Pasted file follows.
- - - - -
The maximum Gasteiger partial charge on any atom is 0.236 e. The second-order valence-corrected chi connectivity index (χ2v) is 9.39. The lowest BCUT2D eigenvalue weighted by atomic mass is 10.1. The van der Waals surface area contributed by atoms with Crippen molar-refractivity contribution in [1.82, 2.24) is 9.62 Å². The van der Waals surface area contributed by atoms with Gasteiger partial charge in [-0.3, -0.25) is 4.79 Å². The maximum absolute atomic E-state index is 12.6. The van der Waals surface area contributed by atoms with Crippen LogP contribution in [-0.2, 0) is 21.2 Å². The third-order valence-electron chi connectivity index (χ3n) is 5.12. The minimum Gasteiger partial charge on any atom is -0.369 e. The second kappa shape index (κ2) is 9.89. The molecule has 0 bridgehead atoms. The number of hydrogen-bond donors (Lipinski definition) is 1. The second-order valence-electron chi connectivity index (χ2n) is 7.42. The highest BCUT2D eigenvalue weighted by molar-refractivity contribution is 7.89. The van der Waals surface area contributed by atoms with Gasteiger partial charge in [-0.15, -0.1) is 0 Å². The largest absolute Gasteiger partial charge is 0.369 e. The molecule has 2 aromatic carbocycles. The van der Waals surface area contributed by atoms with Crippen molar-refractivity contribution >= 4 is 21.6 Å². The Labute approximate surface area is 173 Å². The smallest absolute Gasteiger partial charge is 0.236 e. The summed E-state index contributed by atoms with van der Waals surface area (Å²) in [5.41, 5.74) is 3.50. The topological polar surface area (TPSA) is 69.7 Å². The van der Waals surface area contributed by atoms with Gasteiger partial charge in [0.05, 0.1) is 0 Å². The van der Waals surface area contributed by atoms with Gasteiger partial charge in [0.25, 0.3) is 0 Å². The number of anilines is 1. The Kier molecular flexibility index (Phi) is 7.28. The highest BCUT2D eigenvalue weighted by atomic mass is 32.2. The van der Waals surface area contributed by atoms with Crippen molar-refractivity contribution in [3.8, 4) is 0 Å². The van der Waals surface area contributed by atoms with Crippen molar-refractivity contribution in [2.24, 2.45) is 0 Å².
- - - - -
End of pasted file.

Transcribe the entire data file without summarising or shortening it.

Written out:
The maximum Gasteiger partial charge on any atom is 0.236 e. The second-order valence-corrected chi connectivity index (χ2v) is 9.39. The lowest BCUT2D eigenvalue weighted by atomic mass is 10.1. The van der Waals surface area contributed by atoms with Crippen molar-refractivity contribution in [1.82, 2.24) is 9.62 Å². The van der Waals surface area contributed by atoms with Gasteiger partial charge in [-0.3, -0.25) is 4.79 Å². The maximum absolute atomic E-state index is 12.6. The van der Waals surface area contributed by atoms with Crippen LogP contribution in [-0.2, 0) is 21.2 Å². The third-order valence-electron chi connectivity index (χ3n) is 5.12. The minimum Gasteiger partial charge on any atom is -0.369 e. The second kappa shape index (κ2) is 9.89. The molecule has 0 bridgehead atoms. The number of hydrogen-bond donors (Lipinski definition) is 1. The second-order valence-electron chi connectivity index (χ2n) is 7.42. The highest BCUT2D eigenvalue weighted by molar-refractivity contribution is 7.89. The van der Waals surface area contributed by atoms with Gasteiger partial charge in [-0.15, -0.1) is 0 Å². The largest absolute Gasteiger partial charge is 0.369 e. The molecule has 2 aromatic carbocycles. The van der Waals surface area contributed by atoms with Crippen molar-refractivity contribution >= 4 is 21.6 Å². The Labute approximate surface area is 173 Å². The smallest absolute Gasteiger partial charge is 0.236 e. The summed E-state index contributed by atoms with van der Waals surface area (Å²) in [5.41, 5.74) is 3.50. The topological polar surface area (TPSA) is 69.7 Å². The van der Waals surface area contributed by atoms with Gasteiger partial charge in [0.05, 0.1) is 0 Å². The van der Waals surface area contributed by atoms with Gasteiger partial charge in [0.25, 0.3) is 0 Å². The number of anilines is 1. The Kier molecular flexibility index (Phi) is 7.28. The highest BCUT2D eigenvalue weighted by atomic mass is 32.2. The van der Waals surface area contributed by atoms with Crippen molar-refractivity contribution in [3.8, 4) is 0 Å². The van der Waals surface area contributed by atoms with Crippen molar-refractivity contribution in [2.24, 2.45) is 0 Å².